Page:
Tuesday, June 24, 2008

Usputuspud Disco CS
Crank Sturgeon Onager Sass CS
Bruce Springsteen Nebraska
The Fugees The Score

The Usputuspud tape is on the Caligulan Records label (which I've posted about before, use that handy search function up there), and it's "the solo endeavor of Matt Rogers, guitarist of Crucial Blast and [oops, torn press sheet]rdo's Wildildlife." That doesn't mean much but the terse next line, "It's all harmonica," pretty much guaranteed that I would listen (that and Caligulan's suave packaging). Not that "all harmonica" meant that it would be good, in fact, I listened more to just see how bad it could be. But you know what? It's good. Very good, in fact. The harmonica is slowed down and stretched out and overdubbed and stacked up until it gets louder and thicker and heavier and becomes some cosmic railroad-in-your-bedroom-closet type shit. Seriously, check it out. The Crank Sturgeon tape is on a new-to-me label called Cryptic Carousel. Let me tell you, I haven't listened to Crank Sturgeon in years, and there was something so instantly comforting about putting his tape on and realizing all over again that no one else drags an overamped contact mic through "tape, junk, voice & squawkbox" quite like he does. A sound as recognizable as Hendrix playing guitar.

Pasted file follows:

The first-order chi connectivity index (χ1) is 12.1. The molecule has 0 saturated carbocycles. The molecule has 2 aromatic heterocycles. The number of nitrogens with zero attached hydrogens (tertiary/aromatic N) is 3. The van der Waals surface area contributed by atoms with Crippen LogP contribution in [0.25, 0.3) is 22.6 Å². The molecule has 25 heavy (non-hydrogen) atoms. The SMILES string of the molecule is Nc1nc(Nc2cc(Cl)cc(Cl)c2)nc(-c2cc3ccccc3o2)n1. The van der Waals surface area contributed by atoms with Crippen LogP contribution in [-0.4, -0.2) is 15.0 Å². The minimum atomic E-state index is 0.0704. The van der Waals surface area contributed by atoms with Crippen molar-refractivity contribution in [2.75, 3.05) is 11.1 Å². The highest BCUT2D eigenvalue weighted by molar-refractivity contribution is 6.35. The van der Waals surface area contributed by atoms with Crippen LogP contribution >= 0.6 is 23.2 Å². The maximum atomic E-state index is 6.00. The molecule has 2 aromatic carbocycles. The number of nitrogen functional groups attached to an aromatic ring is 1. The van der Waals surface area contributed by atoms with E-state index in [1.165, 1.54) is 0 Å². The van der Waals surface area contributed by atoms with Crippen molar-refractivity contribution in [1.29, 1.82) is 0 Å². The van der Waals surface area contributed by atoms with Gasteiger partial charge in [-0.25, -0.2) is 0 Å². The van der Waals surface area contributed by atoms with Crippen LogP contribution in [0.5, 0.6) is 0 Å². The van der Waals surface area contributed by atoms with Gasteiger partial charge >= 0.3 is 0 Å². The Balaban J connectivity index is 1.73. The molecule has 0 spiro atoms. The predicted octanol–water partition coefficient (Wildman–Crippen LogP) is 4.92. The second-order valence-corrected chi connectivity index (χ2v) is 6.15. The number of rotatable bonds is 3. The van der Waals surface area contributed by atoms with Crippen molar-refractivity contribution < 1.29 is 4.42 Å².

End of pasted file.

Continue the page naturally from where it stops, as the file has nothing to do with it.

Monday, June 23, 2008

Hey there - just added a few more posts from (yikes) back in April, with more to come - these will all be appearing below the Bishop Bros. post so be sure to scroll past it if you're looking for updates. Also, over at blastitude.com I've finally updated the EVENTS page and, thanks to reader 3dsunglasses, there have been some updates at The (Unofficial) Sun City Girls Lyrics Archive - check out Box of Chameleons and Dante's Disneyland Inferno for starters...

Sunday, June 15, 2008